Editor’s Note: William Haseltine, PhD, is chair and president of the global health think tank, ACCESS Health International. He is the author of numerous books, including his recently released autobiography, My Lifelong Fight Against Disease: From Polio and AIDS to COVID-19. The views expressed in this commentary are his own. View more opinion on CNN.
The UK government has sounded the alarm about a variant strain of SARS-CoV-2 – the virus that causes Covid-19 – which appears to spread more easily than previous versions.
While much is still unknown, what we do know about this new variant tells us important things about the virus: it can adapt to become more easily transmissible and may be able to become more difficult to neutralize and may possibly be able to outsmart the vaccine to a small extent.
To date, SARS-CoV-2 has mutated at a fairly steady rate, with just one or two variations per month. Some variations have given scientists pause, at times mutating to become more transmissible and at other times mutating to become more effective at avoiding detection by our immune systems. But with this new variant, called B.1.1.7, the virus has acquired 17 mutations all at once that change the virus’ proteins, according to the Centers for Disease Control and Prevention, which affect four different viral proteins: the spike protein, ORF1ab, Orf8 and the N protein, the major nucleocapsid.
While the sheer number of mutations in one variant is worrying, what is perhaps more worrisome is how the mutations, taken together, could change how the virus operates. One of the mutations, N501Y, increases how tightly the spike protein binds to the human ACE2 receptor, which may make it easier for the virus to take root in those infected. This mutation is likely why this new variant, first isolated in the UK in late September, now accounts for more than 60% of new infections in and around London.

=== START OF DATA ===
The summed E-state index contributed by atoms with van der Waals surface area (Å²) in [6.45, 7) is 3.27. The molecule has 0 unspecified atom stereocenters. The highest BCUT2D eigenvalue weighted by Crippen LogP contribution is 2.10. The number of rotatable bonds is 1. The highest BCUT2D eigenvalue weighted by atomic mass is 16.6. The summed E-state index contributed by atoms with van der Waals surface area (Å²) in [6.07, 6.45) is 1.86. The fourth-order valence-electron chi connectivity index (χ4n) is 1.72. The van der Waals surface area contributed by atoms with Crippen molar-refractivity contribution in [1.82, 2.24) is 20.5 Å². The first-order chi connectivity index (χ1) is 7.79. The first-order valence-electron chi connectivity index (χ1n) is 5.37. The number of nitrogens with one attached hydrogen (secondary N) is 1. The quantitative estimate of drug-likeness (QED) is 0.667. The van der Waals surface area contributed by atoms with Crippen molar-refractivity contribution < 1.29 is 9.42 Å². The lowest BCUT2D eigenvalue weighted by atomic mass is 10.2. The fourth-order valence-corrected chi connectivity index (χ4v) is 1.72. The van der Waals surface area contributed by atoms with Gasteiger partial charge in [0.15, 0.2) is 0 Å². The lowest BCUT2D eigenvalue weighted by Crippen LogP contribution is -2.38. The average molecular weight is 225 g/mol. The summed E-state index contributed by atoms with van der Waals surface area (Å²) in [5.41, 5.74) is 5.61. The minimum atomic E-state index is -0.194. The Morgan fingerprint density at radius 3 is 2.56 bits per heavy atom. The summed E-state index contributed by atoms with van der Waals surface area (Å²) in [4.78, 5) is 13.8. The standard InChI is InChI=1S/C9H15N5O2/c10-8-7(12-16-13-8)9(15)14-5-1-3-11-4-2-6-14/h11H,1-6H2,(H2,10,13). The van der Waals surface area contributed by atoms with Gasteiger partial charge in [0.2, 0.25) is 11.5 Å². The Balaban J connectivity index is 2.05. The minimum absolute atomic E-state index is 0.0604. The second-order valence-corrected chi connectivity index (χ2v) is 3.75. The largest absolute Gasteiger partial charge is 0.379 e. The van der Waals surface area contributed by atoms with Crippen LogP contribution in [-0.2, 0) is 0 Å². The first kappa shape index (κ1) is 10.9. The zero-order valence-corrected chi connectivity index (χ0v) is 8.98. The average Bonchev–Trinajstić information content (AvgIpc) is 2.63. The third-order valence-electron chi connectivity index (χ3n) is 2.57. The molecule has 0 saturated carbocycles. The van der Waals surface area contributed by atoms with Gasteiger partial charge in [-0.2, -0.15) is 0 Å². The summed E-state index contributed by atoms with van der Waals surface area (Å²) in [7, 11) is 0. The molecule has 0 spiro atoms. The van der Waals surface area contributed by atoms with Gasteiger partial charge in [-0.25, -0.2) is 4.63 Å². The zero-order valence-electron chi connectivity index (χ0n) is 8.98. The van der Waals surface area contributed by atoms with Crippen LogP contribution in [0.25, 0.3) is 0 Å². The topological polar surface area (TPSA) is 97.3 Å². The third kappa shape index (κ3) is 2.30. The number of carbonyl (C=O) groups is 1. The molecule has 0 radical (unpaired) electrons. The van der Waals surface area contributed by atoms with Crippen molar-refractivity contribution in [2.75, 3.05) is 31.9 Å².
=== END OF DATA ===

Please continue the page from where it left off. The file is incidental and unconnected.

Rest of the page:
A second mutation to the spike protein, 69-70del, deletes two amino acids, the removal of which may allow the virus to evade some immune responses and, combined with another mutation, may make it more transmissible. The 69-70del mutation has been found in other variant strains – including the strain in minks in Denmark – and seems to occur when patients carry the virus for several months under immune pressure, not necessarily from the patient’s own immune system but from treatments like convalescent plasma that pump antibodies into the patient’s system.
A third mutation, P681H, occurs in what’s called the cleavage site of the spike protein, which is an area known to affect how readily the virus can enter and kill cells. Changes to this part of the virus could potentially increase its ability to cause disease – and its lethality – though there is not yet any evidence that shows this new variant is more dangerous to humans. This mutation alone is enough to be disquieting. The fact that it is combined in this variant strain with another mutation to the Orf8 protein which may also increase pathogenicity, is cause for alarm indeed.
The mutations that affect the two other proteins – ORF1ab and the N protein – are also suspected of allowing the virus to replicate more rapidly and evade the immune system, though much more research is needed to see how each of these 17 mutations affects how the virus works. Still, we know enough to make a few assumptions.